Plastic pressed parts made of PTFE - new ways to better products
PTFE press processing opens up new possibilities for designers.
You can benefit from our experience as PTFE experts and gain a leading position through professionalism and specific know-how.
Due to its very high melt viscosity, PTFE cannot – like most thermoplastic materials – be processed into semi-finished or finished parts by casting, injection molding or transfer molding. Because of its high molecular weight of approximately 10 million g / mol. PTFE forms extremely long molecular chains, which means that the material remains a gel even when the melting temperature of approximately 327 °C is reached.
The manufacturers supply the raw material in the form of low-flowing or free-flowing powder. The bulk density for low-flowing powder is around 300 – 500 g / l, for free-flowing powder around 700 – 950 g / l. Homogeneous PTFE material can be achieved by compression to around 2,100 g / l. Depending on the powder type, this corresponds to a compression ratio of 2.2: 1 to 7: 1. The compression must take place so slowly that the air contained between the powder particles can escape completely. This can be achieved with high specific pressures of 12-90 MPa. This requires tools that can withstand these enormous pressures.
Most of these molds are made of high quality steel. Even a relatively small expansion of the mold can lead to shearing and cracks in the material during the pressing process. The result is often a partial or total loss of the blank. At Beichler & Grünenwald, such failures are minimized by a special geometry and construction of the molds.
In static pressing, PTFE granulate is compressed into simple molded parts in press molds with hydraulic pressure. These blanks are sintered in the furnace using precisely defined sintering programs. The isostatic pressed blanks are sintered in the same way. Before that, however, the PTFE granulate is placed in tailor-made tools – very close to the contour of the finished part – and pressure is applied on all sides. For finished parts with extremely different dimensions, this is the most efficient way of processing PTFE.
PTFE powders are usually compressed using hydraulic presses that are specially adapted to the compression criteria of the material. After the compression process into different shapes such as plates, cylinders, hollow rods or special shapes, the blanks are still very fragile. In the subsequent sintering process in special sintering furnaces does the molded material acquire the typical PTFE properties.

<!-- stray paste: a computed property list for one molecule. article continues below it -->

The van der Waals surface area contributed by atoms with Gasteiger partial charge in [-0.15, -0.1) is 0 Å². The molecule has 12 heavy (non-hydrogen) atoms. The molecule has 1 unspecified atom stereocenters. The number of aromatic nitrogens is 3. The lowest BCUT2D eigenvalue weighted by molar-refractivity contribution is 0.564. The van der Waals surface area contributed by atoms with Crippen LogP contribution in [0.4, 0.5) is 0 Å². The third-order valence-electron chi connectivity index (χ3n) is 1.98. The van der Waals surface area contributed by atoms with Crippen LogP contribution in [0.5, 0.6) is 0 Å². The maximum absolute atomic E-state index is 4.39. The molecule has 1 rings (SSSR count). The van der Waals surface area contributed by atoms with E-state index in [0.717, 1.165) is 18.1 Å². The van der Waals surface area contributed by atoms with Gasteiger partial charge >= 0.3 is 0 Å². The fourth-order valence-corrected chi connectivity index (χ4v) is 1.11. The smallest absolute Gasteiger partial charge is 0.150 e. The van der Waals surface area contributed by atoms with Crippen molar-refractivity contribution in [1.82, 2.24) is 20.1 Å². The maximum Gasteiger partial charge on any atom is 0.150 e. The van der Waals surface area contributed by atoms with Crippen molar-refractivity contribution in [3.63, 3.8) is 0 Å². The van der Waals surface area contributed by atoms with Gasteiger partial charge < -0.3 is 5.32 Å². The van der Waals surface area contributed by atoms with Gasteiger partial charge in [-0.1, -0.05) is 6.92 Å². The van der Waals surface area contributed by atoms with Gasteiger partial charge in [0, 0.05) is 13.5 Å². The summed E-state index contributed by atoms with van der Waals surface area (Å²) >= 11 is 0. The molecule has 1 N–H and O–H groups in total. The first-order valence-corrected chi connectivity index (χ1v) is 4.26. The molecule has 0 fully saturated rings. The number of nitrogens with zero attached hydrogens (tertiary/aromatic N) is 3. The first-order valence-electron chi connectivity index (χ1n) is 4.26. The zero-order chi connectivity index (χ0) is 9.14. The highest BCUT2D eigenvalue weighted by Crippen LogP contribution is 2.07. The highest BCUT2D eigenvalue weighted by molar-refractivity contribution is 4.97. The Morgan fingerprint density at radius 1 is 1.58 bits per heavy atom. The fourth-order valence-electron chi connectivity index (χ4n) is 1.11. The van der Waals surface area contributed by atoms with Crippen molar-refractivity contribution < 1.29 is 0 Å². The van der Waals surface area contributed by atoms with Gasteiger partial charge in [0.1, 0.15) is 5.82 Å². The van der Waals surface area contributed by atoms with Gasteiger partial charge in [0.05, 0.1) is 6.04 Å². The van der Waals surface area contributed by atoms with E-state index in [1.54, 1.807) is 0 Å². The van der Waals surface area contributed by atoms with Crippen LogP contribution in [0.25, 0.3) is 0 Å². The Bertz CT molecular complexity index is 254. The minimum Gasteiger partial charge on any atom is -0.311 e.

The blanks are usually sintered at approx. 375 ° C. To ensure that heat-related stresses do not cause cracks or voids in the fragile blank, special programs control and regulate the warming-up, constant temperature and cooling of the blank. Depending on the molded part, this process takes 12 to 90 hours.
After sintering, the blanks generally go through further machining steps by turning or milling. The required dimensions and tolerances are conveyed to the resulting component. The volume of the blanks shrinks between 2.5 and 5% during the sintering process – depending on the powder type. The resulting tolerances are too crude for most requirements, so this post-processing step is almost always necessary.
The processes described also apply to PTFE with fillers. The fillers ensure that the component is properly equipped and reinforced. Beichler & Grünenwald advises you with experience and know-how on the selection of the ideal raw material mixture, manufactures molds according to your requirements and accompanies your product to the finished pressed semi-finished or finished part.
Interesting facts about hydraulic and isostatic pressing processes.
Interesting facts about hydraulic and isostatic pressing processes. Semi-finished PTFE products are manufactured either by hydraulic or isostatic press processing. The difference between the two processes is the direction in which the blanks are produced. The blanks of both pressing processes are sintered in special furnaces. In hydraulic pressing, PTFE is hydraulic compressed in molds in the axial direction to form simple molded parts, while in isostatic pressing, the material is pressed from all sides with uniform pressure using custom-made tools. Due to the extremely homogeneous material structure, the isostatic pressing process optimizes the already excellent properties of PTFE. Another advantage is that even casings with complex contours can be lined with PTFE. There are limits to the static pressing process in this term. Beichler & Grünenwald calculates and designs tools for customer-specific component production that enable efficient material savings of up to 90%. In addition, special processes are used to prepare surfaces to be coated in such a way that an absolute, vacuum-tight bond is achieved.